Education PYPA 2009 Courses Memory: Remembering and Forgetting

Newsletter


Please enter your email

Essays

Which Way to Peace?

Dubravka Kalac Zadar, Croatia >Sometimes, when I walk the streets of my city, late in the evening, when there's only silence present, pictures of  not so distant past strike me, and I...

Read more

Before the Rain or Before the War

Daniela Antonovska (Skopje, Macedonia)Course; Gender, sexuality and violent conflict Before the Rain or Before the War  Introduction The films’ script was written by Milcho Manchevski in 1991 after a visit to his birth...

Read more

 

mim_logo

Memory: Remembering and Forgetting

Memory: Remembering and Forgetting

Course facilitators:
Stef Jansen
Alenka Bartulovic

Through discussions, readings, lectures, films, individual and group exercises, and mini-expeditions in the city of Sarajevo, this course aims to provide students with an insight in some ways in which the social sciences help us understand the topic of memory, as well as with a forum to discuss what role remembering and forgetting may play with regard to different forms of violence and their alternatives.

 

The starting point will be straightforwardly anthropological: leaving aside neurological or psychoanalytical approaches, we will consider memory—in its modalities of both remembering and forgetting—as a social practice. Firstly, saying that memory is a practice means we will approach it not as something people have, but as something they do: we will speak of ‘memory work’ and trace a series of ways in which human beings engage in acts of remembering and forgetting. Secondly, if we understand that practice as social, this means that we are interested in how people collectively engage in such acts through a variety of social institutions. Related to this, as anthropologists, we are also keen to try to draw lessons from comparison. So while also relying on some examples from the post-Yugoslav states, we will embed those in studies of memory work in different social institutions amongst different people in different continents of the world. In the latter case, since both of us work in the post-Yugoslav context, we then plan to relate those patterns from around the globe to the students’ specific regional interests in the discussions and in the exercises.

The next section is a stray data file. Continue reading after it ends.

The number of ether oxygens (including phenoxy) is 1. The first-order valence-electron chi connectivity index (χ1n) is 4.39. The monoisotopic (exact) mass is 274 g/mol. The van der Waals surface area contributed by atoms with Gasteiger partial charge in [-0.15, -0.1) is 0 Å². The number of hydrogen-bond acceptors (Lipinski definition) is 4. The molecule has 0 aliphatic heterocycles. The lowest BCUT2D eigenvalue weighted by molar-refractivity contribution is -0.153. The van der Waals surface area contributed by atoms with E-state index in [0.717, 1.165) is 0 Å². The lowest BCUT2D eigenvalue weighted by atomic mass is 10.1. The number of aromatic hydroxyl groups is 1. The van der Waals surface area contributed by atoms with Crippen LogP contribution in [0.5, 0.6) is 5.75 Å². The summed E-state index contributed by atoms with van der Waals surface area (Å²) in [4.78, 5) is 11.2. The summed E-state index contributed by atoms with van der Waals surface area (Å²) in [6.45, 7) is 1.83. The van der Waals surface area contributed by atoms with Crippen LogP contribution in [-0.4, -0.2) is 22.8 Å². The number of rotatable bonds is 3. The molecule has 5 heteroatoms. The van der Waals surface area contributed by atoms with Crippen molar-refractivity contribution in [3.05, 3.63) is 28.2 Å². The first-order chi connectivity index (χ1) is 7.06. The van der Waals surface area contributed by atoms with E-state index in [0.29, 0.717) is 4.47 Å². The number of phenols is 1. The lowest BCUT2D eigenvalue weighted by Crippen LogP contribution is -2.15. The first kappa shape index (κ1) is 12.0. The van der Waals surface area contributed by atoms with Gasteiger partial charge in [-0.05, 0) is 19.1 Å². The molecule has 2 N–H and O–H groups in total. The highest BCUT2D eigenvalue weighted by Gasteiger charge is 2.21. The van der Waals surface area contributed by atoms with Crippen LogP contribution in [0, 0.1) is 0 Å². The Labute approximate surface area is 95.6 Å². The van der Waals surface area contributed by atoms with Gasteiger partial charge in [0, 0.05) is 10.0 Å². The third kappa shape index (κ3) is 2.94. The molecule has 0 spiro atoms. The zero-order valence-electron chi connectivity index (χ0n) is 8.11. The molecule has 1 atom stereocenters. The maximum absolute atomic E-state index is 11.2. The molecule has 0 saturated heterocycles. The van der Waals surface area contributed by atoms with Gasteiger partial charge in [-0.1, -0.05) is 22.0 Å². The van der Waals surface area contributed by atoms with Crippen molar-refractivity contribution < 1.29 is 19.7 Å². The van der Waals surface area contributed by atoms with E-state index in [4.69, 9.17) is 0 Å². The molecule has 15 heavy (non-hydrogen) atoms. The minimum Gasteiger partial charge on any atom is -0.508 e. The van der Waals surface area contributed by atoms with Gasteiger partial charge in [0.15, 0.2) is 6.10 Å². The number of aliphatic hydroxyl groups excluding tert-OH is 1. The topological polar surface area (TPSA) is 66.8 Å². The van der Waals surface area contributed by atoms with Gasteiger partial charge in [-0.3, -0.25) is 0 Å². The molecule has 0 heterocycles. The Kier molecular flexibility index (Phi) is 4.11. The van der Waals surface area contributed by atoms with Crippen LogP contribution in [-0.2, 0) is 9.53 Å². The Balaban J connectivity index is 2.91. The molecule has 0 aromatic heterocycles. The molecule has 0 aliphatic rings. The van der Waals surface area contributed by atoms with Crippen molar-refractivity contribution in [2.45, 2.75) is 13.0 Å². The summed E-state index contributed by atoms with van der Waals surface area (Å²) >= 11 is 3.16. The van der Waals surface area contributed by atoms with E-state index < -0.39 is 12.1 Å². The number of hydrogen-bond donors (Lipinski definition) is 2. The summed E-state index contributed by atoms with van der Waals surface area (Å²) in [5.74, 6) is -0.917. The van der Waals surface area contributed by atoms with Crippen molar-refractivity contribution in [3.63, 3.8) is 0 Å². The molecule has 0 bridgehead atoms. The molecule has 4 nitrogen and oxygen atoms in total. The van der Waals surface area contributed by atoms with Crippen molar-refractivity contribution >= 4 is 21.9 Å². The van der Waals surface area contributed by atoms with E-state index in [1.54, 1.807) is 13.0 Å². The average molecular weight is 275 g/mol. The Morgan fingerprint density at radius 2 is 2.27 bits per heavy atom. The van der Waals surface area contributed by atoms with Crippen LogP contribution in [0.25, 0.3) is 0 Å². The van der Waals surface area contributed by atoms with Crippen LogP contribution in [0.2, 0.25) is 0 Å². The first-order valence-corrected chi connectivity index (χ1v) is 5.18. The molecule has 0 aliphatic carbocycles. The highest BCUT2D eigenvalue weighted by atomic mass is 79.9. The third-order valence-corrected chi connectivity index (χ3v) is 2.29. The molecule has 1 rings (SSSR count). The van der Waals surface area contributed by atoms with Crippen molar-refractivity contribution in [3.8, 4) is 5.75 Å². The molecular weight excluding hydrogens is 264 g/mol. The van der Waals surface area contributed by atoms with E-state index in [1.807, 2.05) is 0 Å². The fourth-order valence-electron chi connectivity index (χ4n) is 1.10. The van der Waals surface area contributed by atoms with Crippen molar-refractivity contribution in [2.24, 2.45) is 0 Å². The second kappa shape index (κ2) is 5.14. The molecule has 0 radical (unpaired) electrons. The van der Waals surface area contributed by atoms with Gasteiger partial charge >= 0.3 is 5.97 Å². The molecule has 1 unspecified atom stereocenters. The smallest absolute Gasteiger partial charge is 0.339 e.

In addition to a broad introduction to the social study of memory, the course will be organised around a set of themes. Precise decisions will need to be made on the basis of available materials and in the context of the actual organisation of the exercises (it is our intention to include some small group projects that will relate the course directly to its setting in Sarajevo, where both of us have research experience). We expect to make a selection out of the following: nationalism and ‘the invention of tradition’; monumental remembering and sites of memory; ceremonies and memorialisation; memory work in art; cities, landscapes and the politics of amnesia; history text books; bodies, objects and family histories; postsocialist nostalgia; violence and memory; refuge and memory; remembering and forgetting in the question of reconciliation.